The Rumpus Mini-Interview Project #139: Debra Jo Immergut


The Captives lives up to its name: abandon, as you enter this quick-paced novel, your concepts of low and high literature, and succumb to the pleasures of a work which makes of genre a paddock in which the wildest fancies can run free. Open to the first page and you’ll find yourself complicit, become confidante to a voice so deceptively knowing it leads you quickly toward greater depth and metaphysical questioning.

Immergut writes of a realm in which she has worked for years, a world of lockdowns, shivs, friendships behind bars. He smallest detail recalls Flannery O’Connor’s comment (“On Her Own Work”) that fiction concerns “the action of grace in territory held largely by the devil.” The Captives incarnates this idea, making even Immergut’s secondary characters memorable. While the book will be compared to Orange Is the New Black, you’ll find the aesthetic polestar to be different: fans of Hitchcock, Ian McEwan, and Daphne du Maurier will be pleased by the surprise in store.

Recently, Immergut spoke to The Rumpus about the dark absurdity of life, the fireworks of plot, and the gothically savvy uncanny knowing children have about the moral matrix into which they are so unceremoniously born.


The Rumpus: What first spark led to this novel?

Debra Jo Immergut: As the lone girl between two boys, in my earliest years I constantly tested both femalehood’s limits and advantages. Maybe, just maybe, that urge acted as the wellspring for this story of a woman who does the same thing, if under much more intense circumstances.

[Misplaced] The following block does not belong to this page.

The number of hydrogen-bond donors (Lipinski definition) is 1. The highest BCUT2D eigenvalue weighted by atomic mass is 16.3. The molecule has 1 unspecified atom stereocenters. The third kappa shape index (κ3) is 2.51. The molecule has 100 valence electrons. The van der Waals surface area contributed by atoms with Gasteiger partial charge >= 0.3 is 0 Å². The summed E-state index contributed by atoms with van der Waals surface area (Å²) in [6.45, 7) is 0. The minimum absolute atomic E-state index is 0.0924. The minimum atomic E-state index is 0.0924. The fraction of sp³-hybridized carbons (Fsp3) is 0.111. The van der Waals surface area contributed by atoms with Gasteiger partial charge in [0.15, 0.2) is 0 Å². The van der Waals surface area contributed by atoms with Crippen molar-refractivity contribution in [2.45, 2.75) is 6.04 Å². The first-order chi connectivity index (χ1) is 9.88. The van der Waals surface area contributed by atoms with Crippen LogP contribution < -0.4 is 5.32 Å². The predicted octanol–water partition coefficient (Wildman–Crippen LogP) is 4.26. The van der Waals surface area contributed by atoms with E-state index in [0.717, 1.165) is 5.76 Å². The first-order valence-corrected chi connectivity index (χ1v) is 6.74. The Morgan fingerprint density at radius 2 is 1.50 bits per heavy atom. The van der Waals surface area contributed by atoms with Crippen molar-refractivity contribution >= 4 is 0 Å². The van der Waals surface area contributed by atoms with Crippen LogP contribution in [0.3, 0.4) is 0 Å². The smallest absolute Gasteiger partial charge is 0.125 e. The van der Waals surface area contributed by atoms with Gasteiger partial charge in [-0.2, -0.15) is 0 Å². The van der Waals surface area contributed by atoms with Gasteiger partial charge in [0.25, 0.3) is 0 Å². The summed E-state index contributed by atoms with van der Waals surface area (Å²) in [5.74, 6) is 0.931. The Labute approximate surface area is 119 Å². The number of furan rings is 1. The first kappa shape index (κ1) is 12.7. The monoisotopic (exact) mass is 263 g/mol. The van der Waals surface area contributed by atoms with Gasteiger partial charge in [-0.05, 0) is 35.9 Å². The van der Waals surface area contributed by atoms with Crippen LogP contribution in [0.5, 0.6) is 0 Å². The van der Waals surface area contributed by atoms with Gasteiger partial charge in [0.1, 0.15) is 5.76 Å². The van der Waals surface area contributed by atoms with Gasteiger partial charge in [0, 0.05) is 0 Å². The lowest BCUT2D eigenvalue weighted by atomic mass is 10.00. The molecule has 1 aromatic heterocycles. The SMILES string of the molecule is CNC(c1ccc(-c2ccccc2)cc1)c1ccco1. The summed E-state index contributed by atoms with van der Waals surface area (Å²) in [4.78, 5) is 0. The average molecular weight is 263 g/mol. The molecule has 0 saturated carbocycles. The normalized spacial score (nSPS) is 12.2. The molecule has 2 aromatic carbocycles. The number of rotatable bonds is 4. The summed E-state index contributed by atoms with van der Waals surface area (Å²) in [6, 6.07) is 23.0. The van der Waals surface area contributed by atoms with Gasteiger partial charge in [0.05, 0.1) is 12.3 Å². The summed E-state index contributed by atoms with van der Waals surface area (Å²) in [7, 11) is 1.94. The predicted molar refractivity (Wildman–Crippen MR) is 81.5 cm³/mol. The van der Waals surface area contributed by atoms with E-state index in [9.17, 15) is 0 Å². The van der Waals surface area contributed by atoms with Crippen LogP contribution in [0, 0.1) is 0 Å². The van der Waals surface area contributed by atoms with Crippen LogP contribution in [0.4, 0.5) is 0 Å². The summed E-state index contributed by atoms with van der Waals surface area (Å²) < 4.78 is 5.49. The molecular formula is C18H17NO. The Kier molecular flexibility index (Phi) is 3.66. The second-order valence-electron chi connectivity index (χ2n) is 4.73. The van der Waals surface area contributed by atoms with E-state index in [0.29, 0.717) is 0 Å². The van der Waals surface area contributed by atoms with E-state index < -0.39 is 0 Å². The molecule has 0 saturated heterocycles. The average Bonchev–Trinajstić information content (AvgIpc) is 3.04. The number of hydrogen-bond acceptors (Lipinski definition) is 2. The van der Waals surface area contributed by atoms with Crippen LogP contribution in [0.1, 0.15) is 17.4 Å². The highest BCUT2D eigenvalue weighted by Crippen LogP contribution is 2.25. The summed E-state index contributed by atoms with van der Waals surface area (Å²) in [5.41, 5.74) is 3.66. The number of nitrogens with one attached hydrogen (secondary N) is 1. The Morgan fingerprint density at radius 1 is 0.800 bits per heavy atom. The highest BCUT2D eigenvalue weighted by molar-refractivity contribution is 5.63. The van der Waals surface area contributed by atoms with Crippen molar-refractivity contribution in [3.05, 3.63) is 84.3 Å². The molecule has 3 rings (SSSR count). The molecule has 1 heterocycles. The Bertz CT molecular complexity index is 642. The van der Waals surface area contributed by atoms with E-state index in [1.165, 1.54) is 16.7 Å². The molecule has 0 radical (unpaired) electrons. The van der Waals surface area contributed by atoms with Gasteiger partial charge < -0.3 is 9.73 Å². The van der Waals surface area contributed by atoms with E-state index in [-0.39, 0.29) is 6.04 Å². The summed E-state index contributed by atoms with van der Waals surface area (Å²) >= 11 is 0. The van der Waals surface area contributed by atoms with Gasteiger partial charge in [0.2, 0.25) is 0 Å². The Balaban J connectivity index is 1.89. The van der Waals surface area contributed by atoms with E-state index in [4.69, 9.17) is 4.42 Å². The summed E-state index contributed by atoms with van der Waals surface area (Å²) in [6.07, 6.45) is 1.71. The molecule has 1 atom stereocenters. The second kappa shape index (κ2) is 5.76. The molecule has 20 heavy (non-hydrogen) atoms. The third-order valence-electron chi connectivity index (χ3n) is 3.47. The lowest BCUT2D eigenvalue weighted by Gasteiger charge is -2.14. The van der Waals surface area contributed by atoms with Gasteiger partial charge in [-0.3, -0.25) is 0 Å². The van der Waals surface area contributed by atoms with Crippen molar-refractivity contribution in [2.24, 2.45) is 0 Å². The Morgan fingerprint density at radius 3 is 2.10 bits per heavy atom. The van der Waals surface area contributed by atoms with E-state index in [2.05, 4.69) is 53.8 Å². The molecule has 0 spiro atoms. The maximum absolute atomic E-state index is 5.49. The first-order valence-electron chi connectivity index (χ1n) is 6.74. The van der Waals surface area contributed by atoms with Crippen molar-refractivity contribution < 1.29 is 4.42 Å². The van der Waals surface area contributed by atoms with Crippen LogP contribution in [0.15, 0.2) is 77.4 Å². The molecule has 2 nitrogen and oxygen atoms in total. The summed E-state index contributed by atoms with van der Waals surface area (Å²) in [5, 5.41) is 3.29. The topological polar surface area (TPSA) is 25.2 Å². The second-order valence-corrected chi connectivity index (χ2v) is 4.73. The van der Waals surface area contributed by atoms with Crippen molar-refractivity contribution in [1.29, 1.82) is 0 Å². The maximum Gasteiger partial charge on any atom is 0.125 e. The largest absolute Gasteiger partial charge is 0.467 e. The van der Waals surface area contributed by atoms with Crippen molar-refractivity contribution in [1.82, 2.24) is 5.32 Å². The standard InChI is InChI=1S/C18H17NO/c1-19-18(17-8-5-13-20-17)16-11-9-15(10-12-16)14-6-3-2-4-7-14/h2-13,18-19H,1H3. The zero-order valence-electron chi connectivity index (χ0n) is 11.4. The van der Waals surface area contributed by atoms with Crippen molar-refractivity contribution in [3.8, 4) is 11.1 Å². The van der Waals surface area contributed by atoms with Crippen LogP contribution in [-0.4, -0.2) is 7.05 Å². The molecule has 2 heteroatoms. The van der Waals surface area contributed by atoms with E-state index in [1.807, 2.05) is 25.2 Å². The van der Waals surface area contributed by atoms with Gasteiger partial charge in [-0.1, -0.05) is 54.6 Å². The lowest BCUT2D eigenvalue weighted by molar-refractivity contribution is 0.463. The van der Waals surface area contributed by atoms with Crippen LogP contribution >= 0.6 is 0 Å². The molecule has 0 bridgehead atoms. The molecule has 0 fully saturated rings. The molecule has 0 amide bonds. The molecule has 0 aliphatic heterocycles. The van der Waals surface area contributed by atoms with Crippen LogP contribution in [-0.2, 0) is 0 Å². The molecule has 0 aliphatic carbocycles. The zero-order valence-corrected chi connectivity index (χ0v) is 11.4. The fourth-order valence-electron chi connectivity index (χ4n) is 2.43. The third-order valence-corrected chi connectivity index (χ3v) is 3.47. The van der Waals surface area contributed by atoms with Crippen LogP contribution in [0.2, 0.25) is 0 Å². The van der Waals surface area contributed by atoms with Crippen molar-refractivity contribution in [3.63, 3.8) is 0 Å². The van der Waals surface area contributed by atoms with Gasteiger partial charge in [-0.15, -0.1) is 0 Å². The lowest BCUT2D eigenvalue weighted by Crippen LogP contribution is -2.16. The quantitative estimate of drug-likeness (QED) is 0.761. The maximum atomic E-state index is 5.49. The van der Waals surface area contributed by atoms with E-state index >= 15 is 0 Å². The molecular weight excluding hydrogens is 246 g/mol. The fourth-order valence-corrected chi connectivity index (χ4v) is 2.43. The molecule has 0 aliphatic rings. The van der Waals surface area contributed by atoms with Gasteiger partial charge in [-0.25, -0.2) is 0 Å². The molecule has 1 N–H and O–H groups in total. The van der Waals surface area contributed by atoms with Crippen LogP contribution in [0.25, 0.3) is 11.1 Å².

Rumpus: Which writers brought you into your particular fold? Were there authors who inspired your process as much as your aspiration?

Immergut: Thomas Hardy and Albert Camus: I fell hard for their joyful fatalism. In high school and into college, I imbibed that stuff and it’s probably still pouring out of me. By the way, you could also find that strain in my first beloved author: Laura Ingalls Wilder. Think about how many dark twists of fate live in those little houses on the prairies. And yet they sit amid a vibrant natural world, which she describes so gorgeously. I think she might have been the first existentialist—embracing the dark absurdity of life, and loving it anyhow.

Other authors who inspired? Ultimately, I’m most drawn to novelists who float their ideas and language on the current of a strong and suspenseful plot: think Toni Morrison in Beloved, which made for my most memorable reading experience ever. Reading that novel leaves you just enthralled and besotted and horrified every step of the way, and the ending almost stops your heart. That a plot could be constructed with such pace, one that serves as a vehicle for delivering rich texture and provocative ideas, I turned to Morrison and to LeCarre. Ian McEwan is another writer I really admire: he dreams up an ingenious, timely premise, sets it down before the reader like a tightly wound mechanical toy, and lets it run.

Rumpus: Your trajectory on the way to this book’s emergence could be charted as a double helix, but how might you define it and what succor would you wish to offer other writers?